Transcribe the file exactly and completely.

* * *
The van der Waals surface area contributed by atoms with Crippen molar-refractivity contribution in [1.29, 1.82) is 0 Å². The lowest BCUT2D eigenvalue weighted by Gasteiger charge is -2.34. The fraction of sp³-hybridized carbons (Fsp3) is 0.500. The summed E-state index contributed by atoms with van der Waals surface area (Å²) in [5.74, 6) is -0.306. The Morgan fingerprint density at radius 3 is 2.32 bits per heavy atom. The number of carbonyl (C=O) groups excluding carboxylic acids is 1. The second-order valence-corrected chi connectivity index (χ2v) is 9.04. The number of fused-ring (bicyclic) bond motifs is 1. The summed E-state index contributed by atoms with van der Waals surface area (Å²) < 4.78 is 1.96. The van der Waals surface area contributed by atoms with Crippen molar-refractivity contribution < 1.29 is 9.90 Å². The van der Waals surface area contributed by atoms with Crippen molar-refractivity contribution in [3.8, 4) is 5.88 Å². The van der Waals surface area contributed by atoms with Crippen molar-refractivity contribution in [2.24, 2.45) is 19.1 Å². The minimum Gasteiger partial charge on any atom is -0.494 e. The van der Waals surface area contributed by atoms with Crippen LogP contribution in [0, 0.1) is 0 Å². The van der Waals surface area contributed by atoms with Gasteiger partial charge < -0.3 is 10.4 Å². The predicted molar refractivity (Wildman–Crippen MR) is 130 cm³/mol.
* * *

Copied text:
The van der Waals surface area contributed by atoms with Crippen molar-refractivity contribution in [1.29, 1.82) is 0 Å². The lowest BCUT2D eigenvalue weighted by Gasteiger charge is -2.34. The fraction of sp³-hybridized carbons (Fsp3) is 0.500. The summed E-state index contributed by atoms with van der Waals surface area (Å²) in [5.74, 6) is -0.306. The Morgan fingerprint density at radius 3 is 2.32 bits per heavy atom. The number of carbonyl (C=O) groups excluding carboxylic acids is 1. The second-order valence-corrected chi connectivity index (χ2v) is 9.04. The number of fused-ring (bicyclic) bond motifs is 1. The summed E-state index contributed by atoms with van der Waals surface area (Å²) < 4.78 is 1.96. The van der Waals surface area contributed by atoms with Crippen molar-refractivity contribution < 1.29 is 9.90 Å². The van der Waals surface area contributed by atoms with Crippen molar-refractivity contribution in [3.8, 4) is 5.88 Å². The van der Waals surface area contributed by atoms with Crippen molar-refractivity contribution in [2.24, 2.45) is 19.1 Å². The minimum Gasteiger partial charge on any atom is -0.494 e. The van der Waals surface area contributed by atoms with Crippen LogP contribution in [0, 0.1) is 0 Å². The van der Waals surface area contributed by atoms with Gasteiger partial charge < -0.3 is 10.4 Å². The predicted molar refractivity (Wildman–Crippen MR) is 130 cm³/mol.